BLOODY ANNIVERSARY: UT Tower shooting remains a dark day in history


AUSTIN, Texas (KETK) – Thursday marks a grim anniversary for the University of Texas at Austin.

On August 1, 1966, Charles Whitman, a 25-year-old architectural student and former Marine, climbed to the observation deck of the iconic Tower on the UT campus and, armed with three rifles, two pistols, and a sawed-off shotgun, opened fire on people below just before noon.

Over 96 minutes, he fired about 150 rounds, shielded from return gunfire below by the outer walls of the deck.

He killed 14 people that day and wounded more than 30. One of the wounded died week later and one died decades later of injuries connected with his bullet wounds.

The shooting ended when Austin police officers Houston McCoy and Ramiro Martinez made their way to the top of the tower and cornered Whitman, shooting and killing him.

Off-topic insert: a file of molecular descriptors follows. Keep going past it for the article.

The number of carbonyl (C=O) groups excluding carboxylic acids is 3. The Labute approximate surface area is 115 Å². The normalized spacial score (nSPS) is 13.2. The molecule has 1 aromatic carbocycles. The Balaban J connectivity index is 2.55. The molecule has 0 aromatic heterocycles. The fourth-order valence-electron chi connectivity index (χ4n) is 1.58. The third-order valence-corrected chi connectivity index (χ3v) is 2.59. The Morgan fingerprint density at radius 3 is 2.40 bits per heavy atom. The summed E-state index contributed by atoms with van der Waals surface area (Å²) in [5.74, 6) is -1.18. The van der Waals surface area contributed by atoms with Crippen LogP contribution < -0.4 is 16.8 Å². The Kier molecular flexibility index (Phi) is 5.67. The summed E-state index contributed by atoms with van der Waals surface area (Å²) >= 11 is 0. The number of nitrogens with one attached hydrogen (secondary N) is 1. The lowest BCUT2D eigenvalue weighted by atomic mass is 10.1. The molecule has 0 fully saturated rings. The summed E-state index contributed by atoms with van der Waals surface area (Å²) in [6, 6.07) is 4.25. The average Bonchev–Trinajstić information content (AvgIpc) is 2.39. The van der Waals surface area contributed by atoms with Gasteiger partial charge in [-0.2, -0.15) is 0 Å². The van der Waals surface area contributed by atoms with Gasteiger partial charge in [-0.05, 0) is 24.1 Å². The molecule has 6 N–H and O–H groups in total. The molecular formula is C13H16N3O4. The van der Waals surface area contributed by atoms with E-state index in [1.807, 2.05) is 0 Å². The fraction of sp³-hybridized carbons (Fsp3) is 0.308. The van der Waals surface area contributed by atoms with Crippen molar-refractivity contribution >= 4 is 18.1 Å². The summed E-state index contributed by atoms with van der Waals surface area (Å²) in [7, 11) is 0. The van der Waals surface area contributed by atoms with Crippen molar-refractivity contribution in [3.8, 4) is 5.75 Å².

Investigators discovered that earlier that day, Whitman had killed his mother in her apartment and wife in their Austin home.

The Tower shooting remains one of the worst mass shootings in American history. It was broadcast on radio and television and became a major national and even international news story. It spurred the creation of SWAT teams across the country as a means of dealing with such shootings.

The event scarred the UT campus and community for decades after. The school first tried simply to ignore or erase the memory of what had happened that day. Ultimately bowing to reality and history, though, the school erected the first public monument to the victims in 1999 and held a memorial service.

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